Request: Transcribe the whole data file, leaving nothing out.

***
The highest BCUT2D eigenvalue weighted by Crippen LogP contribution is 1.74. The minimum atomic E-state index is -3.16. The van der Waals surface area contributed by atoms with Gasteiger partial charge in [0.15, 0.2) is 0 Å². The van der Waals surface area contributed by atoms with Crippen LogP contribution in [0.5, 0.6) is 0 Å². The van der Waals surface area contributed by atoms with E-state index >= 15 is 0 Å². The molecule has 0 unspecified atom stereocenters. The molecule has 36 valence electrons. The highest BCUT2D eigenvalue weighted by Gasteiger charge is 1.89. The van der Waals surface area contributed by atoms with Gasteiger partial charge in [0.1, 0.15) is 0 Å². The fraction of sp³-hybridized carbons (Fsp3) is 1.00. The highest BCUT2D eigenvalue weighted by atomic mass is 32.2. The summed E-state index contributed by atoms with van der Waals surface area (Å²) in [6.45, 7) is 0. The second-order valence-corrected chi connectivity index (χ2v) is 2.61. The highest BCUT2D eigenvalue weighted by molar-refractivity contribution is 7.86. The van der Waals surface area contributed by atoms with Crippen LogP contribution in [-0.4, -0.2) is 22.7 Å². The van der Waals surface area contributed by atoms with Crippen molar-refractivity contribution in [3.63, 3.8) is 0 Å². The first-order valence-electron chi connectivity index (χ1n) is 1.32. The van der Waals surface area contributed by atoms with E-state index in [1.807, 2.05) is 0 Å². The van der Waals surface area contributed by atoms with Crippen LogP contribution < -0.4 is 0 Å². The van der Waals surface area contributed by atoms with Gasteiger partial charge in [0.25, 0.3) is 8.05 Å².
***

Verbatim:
The highest BCUT2D eigenvalue weighted by Crippen LogP contribution is 1.74. The minimum atomic E-state index is -3.16. The van der Waals surface area contributed by atoms with Gasteiger partial charge in [0.15, 0.2) is 0 Å². The van der Waals surface area contributed by atoms with Crippen LogP contribution in [0.5, 0.6) is 0 Å². The van der Waals surface area contributed by atoms with E-state index >= 15 is 0 Å². The molecule has 0 unspecified atom stereocenters. The molecule has 36 valence electrons. The highest BCUT2D eigenvalue weighted by Gasteiger charge is 1.89. The van der Waals surface area contributed by atoms with Gasteiger partial charge in [0.1, 0.15) is 0 Å². The fraction of sp³-hybridized carbons (Fsp3) is 1.00. The highest BCUT2D eigenvalue weighted by atomic mass is 32.2. The summed E-state index contributed by atoms with van der Waals surface area (Å²) in [6.45, 7) is 0. The second-order valence-corrected chi connectivity index (χ2v) is 2.61. The highest BCUT2D eigenvalue weighted by molar-refractivity contribution is 7.86. The van der Waals surface area contributed by atoms with Crippen LogP contribution in [-0.4, -0.2) is 22.7 Å². The van der Waals surface area contributed by atoms with Crippen molar-refractivity contribution in [3.63, 3.8) is 0 Å². The first-order valence-electron chi connectivity index (χ1n) is 1.32. The van der Waals surface area contributed by atoms with E-state index in [1.807, 2.05) is 0 Å². The van der Waals surface area contributed by atoms with Crippen LogP contribution < -0.4 is 0 Å². The van der Waals surface area contributed by atoms with Gasteiger partial charge in [0.25, 0.3) is 8.05 Å².